Antonita Alamat Kocijanovic is a Dubrovnik-born writer and director, currently based in New York. Her short film “Into the Blue” was nominated for a Student Academy Award, winning awards at the Berlin International Film Festival, Sarajevo Film Festival, Oberhausen Film Festival, Festival de Premier Plans, Angers, among many other awards. She is a graduate of Berlinale Talent Lab, Sarajevo Talent Lab, La Femis Produce Atelier and Marcie Bloom Fellowship, and is a member of the Academy.
“Murina” is screened at the Directors’ Weeks at the 2021 Cannes Film Festival. The festival takes place from July 6-17.
W&H: Describe the movie to us in your own words.
AK: Morena is sensual and violent, adults are coming of age, and a teenage girl among them struggles to find a savior and anchor among them.
W&H: What drew you to this story?
AAK: It was important for me to photograph both [evolution] And the limitations we face as we grow ourselves – that’s ‘Morena’ to me. It’s the way to give birth on your own. It passes through the storm and through deep underwater tunnels.
W&H: What do you want people to think after watching the movie?
Ak: The resilience, strength, and hope we all have like our younger selves – something that has deteriorated over the years. I want to bring people to this emotional place to recover. I would like them to restore that childish faith to the Unknown, the almighty nature, or some might call it divine.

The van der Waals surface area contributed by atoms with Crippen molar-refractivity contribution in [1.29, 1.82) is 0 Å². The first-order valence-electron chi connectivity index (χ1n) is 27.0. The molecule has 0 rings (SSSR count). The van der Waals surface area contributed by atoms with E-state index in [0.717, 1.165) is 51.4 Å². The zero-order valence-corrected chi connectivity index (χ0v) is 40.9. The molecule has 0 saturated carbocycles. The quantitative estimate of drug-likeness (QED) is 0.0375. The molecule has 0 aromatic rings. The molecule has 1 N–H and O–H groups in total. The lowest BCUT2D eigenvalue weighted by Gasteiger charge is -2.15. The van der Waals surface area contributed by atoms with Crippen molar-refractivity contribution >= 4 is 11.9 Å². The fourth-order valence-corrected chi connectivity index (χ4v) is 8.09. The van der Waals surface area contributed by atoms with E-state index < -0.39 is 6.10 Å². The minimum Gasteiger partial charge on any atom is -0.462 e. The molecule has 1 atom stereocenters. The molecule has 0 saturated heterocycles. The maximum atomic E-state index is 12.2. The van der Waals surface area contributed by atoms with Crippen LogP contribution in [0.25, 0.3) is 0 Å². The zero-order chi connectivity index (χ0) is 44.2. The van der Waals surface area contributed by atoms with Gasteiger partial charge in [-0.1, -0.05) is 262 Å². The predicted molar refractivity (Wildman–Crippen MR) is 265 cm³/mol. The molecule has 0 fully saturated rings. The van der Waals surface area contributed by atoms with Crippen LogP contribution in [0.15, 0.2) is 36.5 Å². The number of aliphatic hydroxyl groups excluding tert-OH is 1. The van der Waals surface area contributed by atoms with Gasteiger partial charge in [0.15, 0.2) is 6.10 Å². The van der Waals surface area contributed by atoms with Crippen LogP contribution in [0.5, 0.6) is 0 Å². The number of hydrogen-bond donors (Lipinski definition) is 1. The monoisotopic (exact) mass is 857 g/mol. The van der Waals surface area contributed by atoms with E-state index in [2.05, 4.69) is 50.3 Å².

W&H: What is the biggest challenge in the film industry?
AAK: It’s the same thing as in marriage: it’s the choice of partners and the topics that you will marry for the long haul. I always like to write a letter to myself ahead of time to look at the months into production when it gets tough, to remind me and get the initial love and affection I had in the beginning.
W&H: How did you get your film financed? Share some ideas of how the movie was made.
AAK: It’s hard to find money for any project, especially when it’s an independent character film; It asks people to be able to see your dreams and trust that everyone will respond to them. I was fortunate to own the Croatian Audiovisual Center which finances the filmmakers, the perks of the European system, and the producers who were willing to take the risk and invest their money in Morena.
W&H: What inspired you to become a director?
AAK: We grew up in Dubrovnik, on the streets of the Old Town, among the children, absolutely free, to play from morning to night, we always directed. It was the most imaginative time of my life. I think I started directing since the age of four.
W&H: What’s the best and worst advice you’ve received?
AK: The best and worst advice I ever received was to be humble.
W&H: What’s your advice for other female directors?
Ak: Never do anything unimportant in the face of death. This is my advice to any exit.
W&H: Name your favorite female-directed movie and why.
AK: My favorite movie is “The Piano” by Jane Campion. It is sensual, subtle, and powerful. The film depicts a woman in many layers, [exploring her relationship to] Men, art and motherhood.
W&H: How are you coping with life during the COVID-19 pandemic? Do you maintain your creativity, and if so, how?
AAK: During COVID, I was pregnant, and it’s the biggest creature ever. This made filming and traveling for work more complicated. Patience, positive attitude and perseverance helped.
W&H: The film industry has a long history of underrepresenting people of color on screen and behind the scenes and promoting – and creating – negative stereotypes. What actions do you think should be taken to make it more inclusive?
AK: The most important measure to take is to fund underrepresented people. It is necessary to provide them with financial support.